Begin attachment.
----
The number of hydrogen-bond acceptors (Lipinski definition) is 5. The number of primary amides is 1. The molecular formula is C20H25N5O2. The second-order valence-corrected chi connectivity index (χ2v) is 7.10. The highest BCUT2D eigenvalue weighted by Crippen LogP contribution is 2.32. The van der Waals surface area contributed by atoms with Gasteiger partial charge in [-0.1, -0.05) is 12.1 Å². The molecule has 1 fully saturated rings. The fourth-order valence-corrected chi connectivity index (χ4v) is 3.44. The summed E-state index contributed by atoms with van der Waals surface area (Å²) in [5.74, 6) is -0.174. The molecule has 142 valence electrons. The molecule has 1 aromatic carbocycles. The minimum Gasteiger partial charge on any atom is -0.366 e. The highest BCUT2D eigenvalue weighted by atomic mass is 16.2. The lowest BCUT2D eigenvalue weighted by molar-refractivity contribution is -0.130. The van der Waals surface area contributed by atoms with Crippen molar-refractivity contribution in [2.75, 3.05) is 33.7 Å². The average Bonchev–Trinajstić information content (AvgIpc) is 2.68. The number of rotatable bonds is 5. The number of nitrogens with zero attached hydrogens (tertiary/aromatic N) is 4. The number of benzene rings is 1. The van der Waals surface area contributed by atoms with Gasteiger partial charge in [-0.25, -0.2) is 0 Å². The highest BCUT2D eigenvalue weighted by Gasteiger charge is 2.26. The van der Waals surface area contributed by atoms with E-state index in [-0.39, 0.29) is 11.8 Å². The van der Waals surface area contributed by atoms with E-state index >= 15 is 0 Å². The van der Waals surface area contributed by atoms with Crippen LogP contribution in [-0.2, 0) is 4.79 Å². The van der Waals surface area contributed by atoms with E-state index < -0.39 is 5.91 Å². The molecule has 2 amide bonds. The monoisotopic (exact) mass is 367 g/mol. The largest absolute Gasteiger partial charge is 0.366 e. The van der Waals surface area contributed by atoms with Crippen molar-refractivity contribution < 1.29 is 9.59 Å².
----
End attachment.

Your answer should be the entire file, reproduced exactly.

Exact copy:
The number of hydrogen-bond acceptors (Lipinski definition) is 5. The number of primary amides is 1. The molecular formula is C20H25N5O2. The second-order valence-corrected chi connectivity index (χ2v) is 7.10. The highest BCUT2D eigenvalue weighted by Crippen LogP contribution is 2.32. The van der Waals surface area contributed by atoms with Gasteiger partial charge in [-0.1, -0.05) is 12.1 Å². The molecule has 1 fully saturated rings. The fourth-order valence-corrected chi connectivity index (χ4v) is 3.44. The summed E-state index contributed by atoms with van der Waals surface area (Å²) in [5.74, 6) is -0.174. The molecule has 142 valence electrons. The molecule has 1 aromatic carbocycles. The minimum Gasteiger partial charge on any atom is -0.366 e. The highest BCUT2D eigenvalue weighted by atomic mass is 16.2. The lowest BCUT2D eigenvalue weighted by molar-refractivity contribution is -0.130. The van der Waals surface area contributed by atoms with Crippen molar-refractivity contribution in [2.75, 3.05) is 33.7 Å². The average Bonchev–Trinajstić information content (AvgIpc) is 2.68. The number of rotatable bonds is 5. The number of nitrogens with zero attached hydrogens (tertiary/aromatic N) is 4. The number of benzene rings is 1. The van der Waals surface area contributed by atoms with Gasteiger partial charge in [-0.25, -0.2) is 0 Å². The highest BCUT2D eigenvalue weighted by Gasteiger charge is 2.26. The van der Waals surface area contributed by atoms with E-state index in [-0.39, 0.29) is 11.8 Å². The van der Waals surface area contributed by atoms with E-state index >= 15 is 0 Å². The van der Waals surface area contributed by atoms with Crippen LogP contribution in [-0.2, 0) is 4.79 Å². The van der Waals surface area contributed by atoms with E-state index < -0.39 is 5.91 Å². The molecule has 2 amide bonds. The monoisotopic (exact) mass is 367 g/mol. The largest absolute Gasteiger partial charge is 0.366 e. The van der Waals surface area contributed by atoms with Crippen molar-refractivity contribution < 1.29 is 9.59 Å².